An 18 year old girl, Maya Nava who is a Miss Venezuela hopeful has told that she has sewn a plastic mesh onto her tongue to keep her from eating solid foods.
Having already spent $7K on a nose job and breast implants towards her quest, the young woman went on to tell BBC3 show Extreme Beauty Queens: Secrets of South America of the plastic strip: ‘It makes me lose weight faster,’
‘You eat the same [things] but liquefied.’
Like many young women like her, Maya is desperate to be crowned Miss Venezuela and their families will do virtually anything to make it happen. Winning the title often allows many of the girls who would normally be contained in a stratified society to advance.
‘My wish is to be recognized,’ reveals Maya Nava. ‘I want people to know that people from the slums can succeed.
‘It would guarantee me and my family a future. It would allow us to leave the barrio.’
Maya’s determination to succeed is unsurprising. She lives in the Santa Cruz barrio in Caracas where there is a murder every 40 minutes.
And with more Miss Worlds than any other country and a TV audience of 50 million for the final of the national competition, beauty pageants are big business in Venezuela.
Winning a Miss Venezuela pageant could lead to a starry showbiz career and a route out of poverty, and as a result, there’s no lengths that Venezuelan girls won’t go to to win the prize.
Overseen by the country’s ‘King of Beauty’, Osmel Sousa, 67, competitors spend the six months leading up to the final in a tough beauty boot camp where feelings aren’t spared, the cameras are always watching and surgery is routine.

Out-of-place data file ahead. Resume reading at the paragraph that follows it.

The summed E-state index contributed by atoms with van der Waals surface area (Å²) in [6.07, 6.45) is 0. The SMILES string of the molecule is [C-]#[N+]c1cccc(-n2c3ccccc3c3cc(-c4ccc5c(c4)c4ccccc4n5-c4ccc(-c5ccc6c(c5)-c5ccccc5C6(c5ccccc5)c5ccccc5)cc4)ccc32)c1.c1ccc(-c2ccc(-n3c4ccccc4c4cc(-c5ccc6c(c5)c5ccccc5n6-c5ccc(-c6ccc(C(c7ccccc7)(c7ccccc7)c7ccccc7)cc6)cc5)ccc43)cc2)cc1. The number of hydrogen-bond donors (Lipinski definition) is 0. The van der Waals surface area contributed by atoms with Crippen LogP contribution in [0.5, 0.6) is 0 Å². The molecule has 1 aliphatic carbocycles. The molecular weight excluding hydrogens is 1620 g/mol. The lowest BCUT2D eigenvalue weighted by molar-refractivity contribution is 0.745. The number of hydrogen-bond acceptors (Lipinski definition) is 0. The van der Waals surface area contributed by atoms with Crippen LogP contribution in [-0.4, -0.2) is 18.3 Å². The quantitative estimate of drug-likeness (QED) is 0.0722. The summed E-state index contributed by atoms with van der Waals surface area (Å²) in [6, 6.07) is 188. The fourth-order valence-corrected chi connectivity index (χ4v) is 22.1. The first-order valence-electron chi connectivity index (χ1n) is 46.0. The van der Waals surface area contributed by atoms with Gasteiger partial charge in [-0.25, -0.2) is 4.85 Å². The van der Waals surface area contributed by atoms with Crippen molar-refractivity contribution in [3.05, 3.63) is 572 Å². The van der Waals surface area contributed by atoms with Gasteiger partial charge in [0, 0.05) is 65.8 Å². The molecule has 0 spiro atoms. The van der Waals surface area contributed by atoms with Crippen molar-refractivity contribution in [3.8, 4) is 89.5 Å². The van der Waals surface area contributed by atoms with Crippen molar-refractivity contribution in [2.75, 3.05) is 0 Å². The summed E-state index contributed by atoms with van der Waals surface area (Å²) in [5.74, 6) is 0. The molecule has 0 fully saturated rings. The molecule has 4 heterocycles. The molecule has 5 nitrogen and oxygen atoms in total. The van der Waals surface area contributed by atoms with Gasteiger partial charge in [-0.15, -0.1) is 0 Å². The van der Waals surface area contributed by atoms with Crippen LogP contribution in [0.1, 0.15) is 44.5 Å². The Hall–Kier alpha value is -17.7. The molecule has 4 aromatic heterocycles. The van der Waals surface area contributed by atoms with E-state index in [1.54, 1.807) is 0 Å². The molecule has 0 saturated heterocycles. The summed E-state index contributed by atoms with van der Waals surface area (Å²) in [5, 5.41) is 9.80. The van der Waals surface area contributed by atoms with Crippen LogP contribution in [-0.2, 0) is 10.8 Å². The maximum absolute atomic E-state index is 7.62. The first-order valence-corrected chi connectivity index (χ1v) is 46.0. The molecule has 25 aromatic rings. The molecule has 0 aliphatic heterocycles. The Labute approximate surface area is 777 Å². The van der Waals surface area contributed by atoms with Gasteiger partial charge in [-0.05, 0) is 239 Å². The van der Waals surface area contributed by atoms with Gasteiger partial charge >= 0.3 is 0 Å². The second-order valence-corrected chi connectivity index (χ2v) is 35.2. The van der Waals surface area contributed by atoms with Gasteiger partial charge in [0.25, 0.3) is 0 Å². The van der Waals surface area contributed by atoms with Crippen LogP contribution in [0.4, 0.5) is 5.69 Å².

The pageant house is overseen by Osmel Sousa who is always on hand to check the progress of the girls – and dispense an unlimited supply of cutting advice.
Competitors are thinned out at regular evictions as judged by Sousa. By paying attention to the way the women walk, hold themselves or how they even look, the seasoned Sousa has the knack to offer advice to iron out areas for improvement.
‘The two central teeth!’ he exclaims as one beauty walks towards him. Blushing, she replies: ‘They filed them down yesterday.’ ‘File them down more!’ is his response.
Yet not everyone approves of the extensive surgery the contestants undergo. The mother of one competitor, Lara, insists her daughter won’t have surgery because it ‘would not be a fair contest’.
Adding: ‘All this surgery… Is it a competition to see who is the best surgeon or who’s the prettiest girl?’
While Sousa, who has done more than any other to ensure Venezuela’s continuing success in international beauty pageants, might seem offensive, he insists that it’s really all about the transformation.
‘I am always working on that [what women can do],’ he insists. ‘When I was little, I had Attention Deficit Disorder. I couldn’t study, I’d just forget everything so I drew beautiful women constantly.
‘What I love is seeing positive transformations,‘ he continues. ‘Nature hasn’t been kind to some women.
‘If a girl needs a nose job, you get her one. It’s an industry so we strive for perfection. We can’t settle for mediocrity.’
Not every woman meets with his approval however, with feminist protesters among those in line for another dose of caustic Sousa wisdom.
‘Those organisations were created by ugly betties with no hope of a fix!’ he insists. ‘They’re all horrendous!
‘They [feminist protesters] are taking things out of context. We’re not training astronauts here – we launch women’s showbiz careers.’
And then there were these comments on the web that made me wonder:
Feel very sorry for all those girls. Victims of a shallow objectifying media/ fashion industry to look perfect, thin and doll like at all and any cost.
Too bad they didn’t use that money to take classes or learn a useful skill. Surely Venezuela needs teachers, engineers and medical care givers?
I don’t understand . What’s the point if you have to fake it? If you have to run a beauty pageant then make it for natural beauties only, anyone paying to change what they have naturally should be banned !